Tottenham have a wonky, lopsided squad of mixed quality. Plenty need replacing but it’s not all bad news. Build a team around this lot and they might even win a thing, maybe.
Obvious answer is obvious, but no less correct for that. Even when struggling remains as reliable source of goals as anyone in this league and when at his best is a truly complete striker whose astonishing feats are, if anything, underappreciated. Scored seven goals in the last eight games of the season and by its end looked to be approaching the sort of heights he hasn’t hit for two years. As well as his established rapport with Heung-min Son, the summer mini-season also provided tantalising evidence of a growing understanding with…
Giovani Lo Celso
Didn’t quite find his mid-season peak when the campaign resumed, but still an obvious class above Tottenham’s other central options. He’s not the same kind of player as Christian Eriksen, just as Eriksen was not the same kind of player as Luka Modric. But he can perform a similar and much-needed role in this side. Always appears to have time on the ball and everything he does looks silky smooth. Also, crucially, has the snap and bite needed to go with the artistry, and the final-day goal against Palace, in which Lo Celso won the ball high up the pitch before intelligently playing in Kane to finish smartly, was tantalisingly reminiscent of Tottenham’s best football of recent years.
Tottenham were quite simply massively less rubbish when he came back into the side during Project Restart. Not as good as he once was, still way better than any other alternative. And whether it’s Eric Dier, Davinson Sanchez or Japhet Tanganga alongside the Belgian, they are all better players when Alderweireld is taking charge of things.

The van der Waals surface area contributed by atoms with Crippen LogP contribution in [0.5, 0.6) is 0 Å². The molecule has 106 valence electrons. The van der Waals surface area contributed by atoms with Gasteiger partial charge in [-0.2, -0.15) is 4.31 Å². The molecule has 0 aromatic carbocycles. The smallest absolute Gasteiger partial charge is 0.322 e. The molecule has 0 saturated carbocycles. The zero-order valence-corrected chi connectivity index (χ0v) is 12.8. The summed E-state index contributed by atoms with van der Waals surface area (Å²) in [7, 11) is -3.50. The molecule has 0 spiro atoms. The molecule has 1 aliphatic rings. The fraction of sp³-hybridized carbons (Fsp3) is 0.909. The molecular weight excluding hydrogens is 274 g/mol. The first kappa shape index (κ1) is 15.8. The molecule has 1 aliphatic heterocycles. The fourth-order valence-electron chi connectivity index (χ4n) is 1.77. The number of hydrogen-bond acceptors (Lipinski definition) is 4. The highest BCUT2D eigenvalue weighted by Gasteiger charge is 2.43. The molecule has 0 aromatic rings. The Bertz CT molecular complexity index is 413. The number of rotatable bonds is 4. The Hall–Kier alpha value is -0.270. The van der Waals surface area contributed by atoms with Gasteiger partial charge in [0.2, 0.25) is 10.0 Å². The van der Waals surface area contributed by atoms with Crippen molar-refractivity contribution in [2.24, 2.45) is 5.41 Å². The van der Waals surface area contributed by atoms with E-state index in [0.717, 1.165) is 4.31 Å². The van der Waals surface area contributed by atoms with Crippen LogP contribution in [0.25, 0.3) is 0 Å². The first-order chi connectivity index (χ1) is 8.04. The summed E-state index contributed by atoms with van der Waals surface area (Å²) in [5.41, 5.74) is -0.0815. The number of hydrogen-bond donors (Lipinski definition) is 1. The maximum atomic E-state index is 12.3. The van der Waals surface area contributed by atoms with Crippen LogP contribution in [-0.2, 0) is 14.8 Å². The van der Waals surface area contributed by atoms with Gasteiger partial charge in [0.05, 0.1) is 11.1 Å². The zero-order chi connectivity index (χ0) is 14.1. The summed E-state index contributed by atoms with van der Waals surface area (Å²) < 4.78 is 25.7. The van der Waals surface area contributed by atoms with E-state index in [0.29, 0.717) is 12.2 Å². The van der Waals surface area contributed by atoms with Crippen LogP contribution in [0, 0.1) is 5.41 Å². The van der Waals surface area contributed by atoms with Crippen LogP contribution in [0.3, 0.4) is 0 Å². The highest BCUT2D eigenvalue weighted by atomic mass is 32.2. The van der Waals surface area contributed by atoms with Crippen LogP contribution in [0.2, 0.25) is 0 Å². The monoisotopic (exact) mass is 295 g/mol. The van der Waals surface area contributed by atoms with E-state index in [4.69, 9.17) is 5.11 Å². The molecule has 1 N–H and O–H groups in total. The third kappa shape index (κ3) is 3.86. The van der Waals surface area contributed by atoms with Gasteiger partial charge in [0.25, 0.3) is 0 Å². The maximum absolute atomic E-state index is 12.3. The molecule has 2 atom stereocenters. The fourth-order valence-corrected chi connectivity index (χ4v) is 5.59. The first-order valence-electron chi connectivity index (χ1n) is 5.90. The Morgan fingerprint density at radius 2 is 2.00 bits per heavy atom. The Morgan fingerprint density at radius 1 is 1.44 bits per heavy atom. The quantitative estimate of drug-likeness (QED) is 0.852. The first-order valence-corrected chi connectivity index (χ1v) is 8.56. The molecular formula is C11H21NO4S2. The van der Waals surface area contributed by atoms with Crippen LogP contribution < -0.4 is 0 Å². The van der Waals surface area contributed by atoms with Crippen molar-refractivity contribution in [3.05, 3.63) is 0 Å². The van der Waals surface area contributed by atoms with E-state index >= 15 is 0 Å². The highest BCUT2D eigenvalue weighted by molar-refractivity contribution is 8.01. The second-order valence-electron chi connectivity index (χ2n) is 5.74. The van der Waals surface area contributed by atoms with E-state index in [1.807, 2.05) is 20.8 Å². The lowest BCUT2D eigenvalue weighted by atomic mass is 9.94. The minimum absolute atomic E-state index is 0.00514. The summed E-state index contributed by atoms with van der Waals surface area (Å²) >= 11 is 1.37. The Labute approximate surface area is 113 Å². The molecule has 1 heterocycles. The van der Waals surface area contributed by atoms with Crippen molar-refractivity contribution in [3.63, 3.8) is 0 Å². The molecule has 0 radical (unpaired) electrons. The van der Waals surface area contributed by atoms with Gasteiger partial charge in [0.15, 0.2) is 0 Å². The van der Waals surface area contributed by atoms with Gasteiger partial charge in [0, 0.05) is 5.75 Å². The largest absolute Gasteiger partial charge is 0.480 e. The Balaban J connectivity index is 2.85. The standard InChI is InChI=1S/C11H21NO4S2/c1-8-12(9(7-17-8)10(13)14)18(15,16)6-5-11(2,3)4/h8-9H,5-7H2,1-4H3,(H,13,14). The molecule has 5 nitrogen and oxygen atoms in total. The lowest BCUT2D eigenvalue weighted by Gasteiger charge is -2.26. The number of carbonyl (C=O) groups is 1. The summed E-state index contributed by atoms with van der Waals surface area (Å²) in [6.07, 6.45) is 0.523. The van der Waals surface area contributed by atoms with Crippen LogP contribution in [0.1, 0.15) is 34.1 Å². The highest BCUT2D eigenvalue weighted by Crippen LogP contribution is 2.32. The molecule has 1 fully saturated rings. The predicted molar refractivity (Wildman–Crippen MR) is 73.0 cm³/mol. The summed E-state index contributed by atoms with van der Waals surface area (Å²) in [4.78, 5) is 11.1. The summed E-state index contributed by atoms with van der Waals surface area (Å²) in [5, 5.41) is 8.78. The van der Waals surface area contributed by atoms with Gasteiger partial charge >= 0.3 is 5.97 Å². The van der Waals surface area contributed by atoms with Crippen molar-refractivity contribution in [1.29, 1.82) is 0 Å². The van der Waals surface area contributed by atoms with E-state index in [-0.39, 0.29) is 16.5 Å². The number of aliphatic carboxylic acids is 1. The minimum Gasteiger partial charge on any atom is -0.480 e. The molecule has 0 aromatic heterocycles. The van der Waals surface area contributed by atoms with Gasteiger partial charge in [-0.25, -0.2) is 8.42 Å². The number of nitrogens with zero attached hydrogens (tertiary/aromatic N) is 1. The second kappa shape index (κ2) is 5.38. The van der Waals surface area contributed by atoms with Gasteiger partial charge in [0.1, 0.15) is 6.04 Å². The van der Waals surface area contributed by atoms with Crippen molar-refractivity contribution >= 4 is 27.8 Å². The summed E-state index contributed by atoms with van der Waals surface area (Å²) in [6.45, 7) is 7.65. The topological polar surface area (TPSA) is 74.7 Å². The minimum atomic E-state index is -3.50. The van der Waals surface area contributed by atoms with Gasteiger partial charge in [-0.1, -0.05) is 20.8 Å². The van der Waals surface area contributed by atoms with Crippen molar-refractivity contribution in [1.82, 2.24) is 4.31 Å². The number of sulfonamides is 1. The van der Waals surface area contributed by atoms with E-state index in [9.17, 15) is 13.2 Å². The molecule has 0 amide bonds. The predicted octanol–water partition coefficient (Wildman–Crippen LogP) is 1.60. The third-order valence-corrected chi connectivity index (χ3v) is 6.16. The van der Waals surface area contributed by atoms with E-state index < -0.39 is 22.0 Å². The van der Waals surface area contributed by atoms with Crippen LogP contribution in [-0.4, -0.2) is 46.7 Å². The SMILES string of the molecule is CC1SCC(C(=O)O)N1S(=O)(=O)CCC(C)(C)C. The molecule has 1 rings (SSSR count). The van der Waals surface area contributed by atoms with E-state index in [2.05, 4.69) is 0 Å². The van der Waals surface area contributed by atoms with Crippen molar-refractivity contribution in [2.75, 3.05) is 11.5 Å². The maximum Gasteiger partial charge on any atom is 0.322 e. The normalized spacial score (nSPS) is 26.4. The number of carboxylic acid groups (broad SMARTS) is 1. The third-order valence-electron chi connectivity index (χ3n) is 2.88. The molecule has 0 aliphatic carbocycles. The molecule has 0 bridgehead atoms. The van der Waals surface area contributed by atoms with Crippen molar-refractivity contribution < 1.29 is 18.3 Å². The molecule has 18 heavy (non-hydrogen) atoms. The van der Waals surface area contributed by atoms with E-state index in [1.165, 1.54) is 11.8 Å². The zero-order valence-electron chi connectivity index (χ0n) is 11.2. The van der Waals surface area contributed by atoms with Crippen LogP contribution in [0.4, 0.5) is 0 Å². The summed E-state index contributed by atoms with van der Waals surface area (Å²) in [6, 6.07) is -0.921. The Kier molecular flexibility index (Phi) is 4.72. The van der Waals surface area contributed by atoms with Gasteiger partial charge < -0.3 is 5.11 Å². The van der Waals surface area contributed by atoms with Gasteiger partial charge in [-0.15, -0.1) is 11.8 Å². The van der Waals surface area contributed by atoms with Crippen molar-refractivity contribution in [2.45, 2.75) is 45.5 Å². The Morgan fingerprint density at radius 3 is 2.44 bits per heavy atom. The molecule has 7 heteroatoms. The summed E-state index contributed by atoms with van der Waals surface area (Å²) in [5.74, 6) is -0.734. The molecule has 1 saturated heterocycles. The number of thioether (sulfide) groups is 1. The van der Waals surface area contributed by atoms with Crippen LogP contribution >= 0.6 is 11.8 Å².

The Dutchman is an interesting one. His signing was precisely the sort of opportunistic acquisition of a very good footballer that Tottenham should have been making in the years when their tip-top squad needed only minor tinkering to keep it in peak condition. Instead, they allowed it to stagnate to the point that by the time of Bergwijn’s arrival far more drastic surgery was required and his signing looked a bit of a luxury. Nevertheless, Tottenham’s attacks often have a certain lumpen quality that calls for someone with directness and an eye for goal. Bergwijn, at 22, certainly looks an upgrade on that night in Amsterdam’s Lucas Moura and his frequent forays up blind alleys.
Shiny new contract signed and injury problems (hopefully) behind him, 2020/21 could be a big season for the 21-year-old defender. Firstly, because he’s clearly an enormously exciting talent – and his promotion to the first team is one of the definite positives of Mourinho’s reign – but second because there are clearly opportunities to stake a claim on positions in this Tottenham defence. Initially, Tanganga’s chances may come at right-back where he need only be less of a liability than Serge Aurier but nobody has yet nailed down the spot available at centre-back alongside and learning from the great Alderweireld.